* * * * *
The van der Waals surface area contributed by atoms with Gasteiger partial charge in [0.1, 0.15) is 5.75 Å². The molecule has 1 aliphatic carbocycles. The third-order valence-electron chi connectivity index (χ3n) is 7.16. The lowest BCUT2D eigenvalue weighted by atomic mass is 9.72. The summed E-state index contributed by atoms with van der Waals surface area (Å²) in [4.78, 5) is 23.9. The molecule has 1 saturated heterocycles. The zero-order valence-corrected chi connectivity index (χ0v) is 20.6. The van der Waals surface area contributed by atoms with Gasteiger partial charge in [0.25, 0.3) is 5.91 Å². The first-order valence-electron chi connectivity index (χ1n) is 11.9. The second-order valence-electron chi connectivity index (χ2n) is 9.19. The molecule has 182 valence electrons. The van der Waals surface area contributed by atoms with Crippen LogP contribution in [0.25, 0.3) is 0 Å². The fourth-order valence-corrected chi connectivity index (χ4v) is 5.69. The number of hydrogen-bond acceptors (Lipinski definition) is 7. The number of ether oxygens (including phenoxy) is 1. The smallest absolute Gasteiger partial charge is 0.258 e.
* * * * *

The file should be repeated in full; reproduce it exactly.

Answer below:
The van der Waals surface area contributed by atoms with Gasteiger partial charge in [0.1, 0.15) is 5.75 Å². The molecule has 1 aliphatic carbocycles. The third-order valence-electron chi connectivity index (χ3n) is 7.16. The lowest BCUT2D eigenvalue weighted by atomic mass is 9.72. The summed E-state index contributed by atoms with van der Waals surface area (Å²) in [4.78, 5) is 23.9. The molecule has 1 saturated heterocycles. The zero-order valence-corrected chi connectivity index (χ0v) is 20.6. The van der Waals surface area contributed by atoms with Gasteiger partial charge in [0.25, 0.3) is 5.91 Å². The first-order valence-electron chi connectivity index (χ1n) is 11.9. The second-order valence-electron chi connectivity index (χ2n) is 9.19. The molecule has 182 valence electrons. The van der Waals surface area contributed by atoms with Crippen LogP contribution in [0.25, 0.3) is 0 Å². The fourth-order valence-corrected chi connectivity index (χ4v) is 5.69. The number of hydrogen-bond acceptors (Lipinski definition) is 7. The number of ether oxygens (including phenoxy) is 1. The smallest absolute Gasteiger partial charge is 0.258 e.